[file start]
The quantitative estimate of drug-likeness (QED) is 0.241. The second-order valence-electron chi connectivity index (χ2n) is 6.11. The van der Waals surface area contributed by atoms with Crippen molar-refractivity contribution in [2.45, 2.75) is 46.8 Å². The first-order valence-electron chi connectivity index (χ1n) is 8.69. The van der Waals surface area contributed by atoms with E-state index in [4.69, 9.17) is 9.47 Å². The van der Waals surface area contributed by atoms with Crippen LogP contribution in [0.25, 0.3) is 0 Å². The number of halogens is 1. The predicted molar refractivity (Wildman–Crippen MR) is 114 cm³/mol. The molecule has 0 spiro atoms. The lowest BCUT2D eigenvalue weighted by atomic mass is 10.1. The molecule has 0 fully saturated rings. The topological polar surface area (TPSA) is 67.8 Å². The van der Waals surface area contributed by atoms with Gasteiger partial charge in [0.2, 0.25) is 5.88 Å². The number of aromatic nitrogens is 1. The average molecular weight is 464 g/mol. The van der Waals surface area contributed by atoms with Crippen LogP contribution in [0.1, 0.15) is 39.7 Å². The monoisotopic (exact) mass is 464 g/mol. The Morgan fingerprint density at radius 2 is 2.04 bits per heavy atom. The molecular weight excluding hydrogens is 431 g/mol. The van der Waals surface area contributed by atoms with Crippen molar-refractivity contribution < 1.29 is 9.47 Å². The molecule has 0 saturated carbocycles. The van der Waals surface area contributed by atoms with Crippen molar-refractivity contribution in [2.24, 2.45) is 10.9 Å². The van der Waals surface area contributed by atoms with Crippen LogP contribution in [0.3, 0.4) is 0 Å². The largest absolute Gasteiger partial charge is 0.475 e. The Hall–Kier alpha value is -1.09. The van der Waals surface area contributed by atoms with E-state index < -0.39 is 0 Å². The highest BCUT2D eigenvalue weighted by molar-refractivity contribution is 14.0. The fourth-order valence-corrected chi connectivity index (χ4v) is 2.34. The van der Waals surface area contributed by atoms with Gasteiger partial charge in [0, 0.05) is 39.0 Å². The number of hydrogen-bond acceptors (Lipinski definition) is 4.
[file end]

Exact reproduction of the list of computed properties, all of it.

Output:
The quantitative estimate of drug-likeness (QED) is 0.241. The second-order valence-electron chi connectivity index (χ2n) is 6.11. The van der Waals surface area contributed by atoms with Crippen molar-refractivity contribution in [2.45, 2.75) is 46.8 Å². The first-order valence-electron chi connectivity index (χ1n) is 8.69. The van der Waals surface area contributed by atoms with E-state index in [4.69, 9.17) is 9.47 Å². The van der Waals surface area contributed by atoms with Crippen LogP contribution in [0.25, 0.3) is 0 Å². The number of halogens is 1. The predicted molar refractivity (Wildman–Crippen MR) is 114 cm³/mol. The molecule has 0 spiro atoms. The lowest BCUT2D eigenvalue weighted by atomic mass is 10.1. The molecule has 0 fully saturated rings. The topological polar surface area (TPSA) is 67.8 Å². The van der Waals surface area contributed by atoms with Gasteiger partial charge in [0.2, 0.25) is 5.88 Å². The number of aromatic nitrogens is 1. The average molecular weight is 464 g/mol. The van der Waals surface area contributed by atoms with Crippen LogP contribution in [0.1, 0.15) is 39.7 Å². The monoisotopic (exact) mass is 464 g/mol. The Morgan fingerprint density at radius 2 is 2.04 bits per heavy atom. The molecular weight excluding hydrogens is 431 g/mol. The van der Waals surface area contributed by atoms with Crippen molar-refractivity contribution < 1.29 is 9.47 Å². The molecule has 0 saturated carbocycles. The van der Waals surface area contributed by atoms with Crippen molar-refractivity contribution in [2.24, 2.45) is 10.9 Å². The van der Waals surface area contributed by atoms with Crippen LogP contribution in [0.3, 0.4) is 0 Å². The largest absolute Gasteiger partial charge is 0.475 e. The Hall–Kier alpha value is -1.09. The van der Waals surface area contributed by atoms with E-state index < -0.39 is 0 Å². The highest BCUT2D eigenvalue weighted by molar-refractivity contribution is 14.0. The fourth-order valence-corrected chi connectivity index (χ4v) is 2.34. The van der Waals surface area contributed by atoms with Gasteiger partial charge in [0, 0.05) is 39.0 Å². The number of hydrogen-bond acceptors (Lipinski definition) is 4.